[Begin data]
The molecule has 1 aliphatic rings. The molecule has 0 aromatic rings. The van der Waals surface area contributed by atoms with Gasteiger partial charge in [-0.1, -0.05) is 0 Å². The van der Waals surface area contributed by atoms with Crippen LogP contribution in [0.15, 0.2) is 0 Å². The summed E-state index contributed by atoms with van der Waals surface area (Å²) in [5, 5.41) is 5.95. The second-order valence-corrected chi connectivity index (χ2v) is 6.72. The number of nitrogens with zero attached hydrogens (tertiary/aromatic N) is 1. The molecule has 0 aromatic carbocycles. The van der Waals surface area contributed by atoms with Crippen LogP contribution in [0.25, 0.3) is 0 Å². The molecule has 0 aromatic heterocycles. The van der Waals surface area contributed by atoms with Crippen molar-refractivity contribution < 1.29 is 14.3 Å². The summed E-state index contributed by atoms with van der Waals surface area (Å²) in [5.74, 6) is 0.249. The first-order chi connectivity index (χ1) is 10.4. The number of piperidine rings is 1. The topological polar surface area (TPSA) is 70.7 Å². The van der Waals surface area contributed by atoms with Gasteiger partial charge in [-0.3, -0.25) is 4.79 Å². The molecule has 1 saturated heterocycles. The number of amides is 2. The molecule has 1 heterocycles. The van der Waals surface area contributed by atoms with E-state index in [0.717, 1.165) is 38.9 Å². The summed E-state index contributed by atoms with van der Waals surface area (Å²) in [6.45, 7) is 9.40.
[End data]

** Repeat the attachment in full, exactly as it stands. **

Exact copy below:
The molecule has 1 aliphatic rings. The molecule has 0 aromatic rings. The van der Waals surface area contributed by atoms with Gasteiger partial charge in [-0.1, -0.05) is 0 Å². The van der Waals surface area contributed by atoms with Crippen LogP contribution in [0.15, 0.2) is 0 Å². The summed E-state index contributed by atoms with van der Waals surface area (Å²) in [5, 5.41) is 5.95. The second-order valence-corrected chi connectivity index (χ2v) is 6.72. The number of nitrogens with zero attached hydrogens (tertiary/aromatic N) is 1. The molecule has 0 aromatic carbocycles. The van der Waals surface area contributed by atoms with Crippen LogP contribution in [0.25, 0.3) is 0 Å². The molecule has 0 aromatic heterocycles. The van der Waals surface area contributed by atoms with Crippen molar-refractivity contribution < 1.29 is 14.3 Å². The summed E-state index contributed by atoms with van der Waals surface area (Å²) in [5.74, 6) is 0.249. The first-order chi connectivity index (χ1) is 10.4. The number of piperidine rings is 1. The topological polar surface area (TPSA) is 70.7 Å². The van der Waals surface area contributed by atoms with Gasteiger partial charge in [-0.3, -0.25) is 4.79 Å². The molecule has 1 saturated heterocycles. The number of amides is 2. The molecule has 1 heterocycles. The van der Waals surface area contributed by atoms with E-state index in [0.717, 1.165) is 38.9 Å². The summed E-state index contributed by atoms with van der Waals surface area (Å²) in [6.45, 7) is 9.40.